African-American Baseline Essays

The African-American Baseline Essays are a series of educational materials commissioned in 1987 by the Portland public school district in Portland, Oregon and compiled by Asa Grant Hilliard III, intended to "provide information about the history, culture, and contributions of Africans and African-Americans in the disciplines of Art, Language Arts, Mathematics, Science, Social Studies, and Music," to "be used by teachers and other District staff as a reference and resource just as adopted textbooks and other resources are used" as part of "a huge multicultural curriculum-development effort."[1]


Despite criticism of their inaccuracies and "Egypt-centric" outlook, the Baseline Essays were widely adopted in the early 90s by large school districts throughout the United States.[2]

Since the debut of the African-American Baseline Essays, three other series have been released as part of the "PPS Geocultural Baseline Essay Series," focused around "American Indians," "Hispanic-Americans," and "Asian-Americans."[3]


Their inclusion of the essay "African and African-American Contributions to Science and Technology" by Hunter Havelin Adams III[4] was criticized in particular for promoting pseudoscientific ideas like astrology, psychokinesis, and "psychoenergetics" as "Egyptian science."[5] Adams' essay is referenced in the article behind the Sokal affair;[6] in light of this the Baseline Essays themselves have sometimes been called a hoax,[7] but they are still available on the Portland Public Schools web site.[3]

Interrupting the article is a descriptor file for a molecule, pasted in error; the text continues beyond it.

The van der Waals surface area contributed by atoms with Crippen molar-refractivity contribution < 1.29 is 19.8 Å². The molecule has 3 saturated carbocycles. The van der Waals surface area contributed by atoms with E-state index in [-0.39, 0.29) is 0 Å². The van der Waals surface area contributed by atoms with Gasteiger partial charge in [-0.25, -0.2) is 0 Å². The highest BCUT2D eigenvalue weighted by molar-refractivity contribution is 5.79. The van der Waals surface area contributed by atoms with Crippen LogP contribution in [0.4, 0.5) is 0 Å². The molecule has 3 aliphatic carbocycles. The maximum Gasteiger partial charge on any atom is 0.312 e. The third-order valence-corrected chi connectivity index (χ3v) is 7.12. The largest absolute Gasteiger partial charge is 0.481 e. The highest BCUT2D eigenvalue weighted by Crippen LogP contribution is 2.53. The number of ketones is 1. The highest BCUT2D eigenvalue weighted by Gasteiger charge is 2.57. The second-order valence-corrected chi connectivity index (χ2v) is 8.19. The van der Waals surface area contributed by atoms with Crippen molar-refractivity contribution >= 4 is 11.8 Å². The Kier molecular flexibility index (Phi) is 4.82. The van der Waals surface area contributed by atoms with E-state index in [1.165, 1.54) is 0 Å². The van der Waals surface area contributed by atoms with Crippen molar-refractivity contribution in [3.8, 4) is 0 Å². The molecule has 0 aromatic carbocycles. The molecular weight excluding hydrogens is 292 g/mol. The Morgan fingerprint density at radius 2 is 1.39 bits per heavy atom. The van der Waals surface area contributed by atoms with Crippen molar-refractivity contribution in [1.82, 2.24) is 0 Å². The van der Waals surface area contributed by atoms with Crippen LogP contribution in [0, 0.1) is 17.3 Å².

1. ^ Prophet, Matthew W. (Spring 1987). "Preface to the African/African-American Baseline Essays" (PDF). Portland Public Schools. Retrieved July 7, 2018.
  2. ^ (1) Martel, Erich (December 1991). "How Valid Are the Portland Baseline Essays?" (PDF). Educational Leadership. Alexandria, Virginia: Association for Supervision and Curriculum Development (ASCD). Retrieved September 18, 2019.
    (2) Martel, Erich (February 20, 1994). "The Egyptian Illusion". Opinions. The Washington Post. Retrieved September 17, 2018.
    (3) D'Antonio, Michael (February 11, 1996). "Science fights back: is it winning?". Los Angeles Times. ProQuest 2044185102.
  3. ^ a b "Baseline Essays". Portland Public Schools. Retrieved July 7, 2018.
  4. ^ Adams, Hunter Havelin III (1986). "African and African-American Contributions to Science and Technology" (PDF). Portland Public Schools. Archived from the original (PDF) on June 23, 2017. Retrieved July 7, 2018.
  5. ^ Ortiz De Montellano, Bernard (Fall 1991). "Multicultural Pseudoscience: Spreading Scientific Illiteracy Among Minorities". Committee for Skeptical Inquiry. Retrieved July 7, 2018.
  6. ^ Sokal, Alan D. "Transgressing the Boundaries: Towards a Transformative Hermeneutics of Quantum Gravity". Retrieved July 7, 2018.
  7. ^ Bennetta, William J. (May–June 1998). "Recalling the Portland Hoax". The Textbook League. Archived from the original on 2018-08-21. Retrieved July 7, 2018.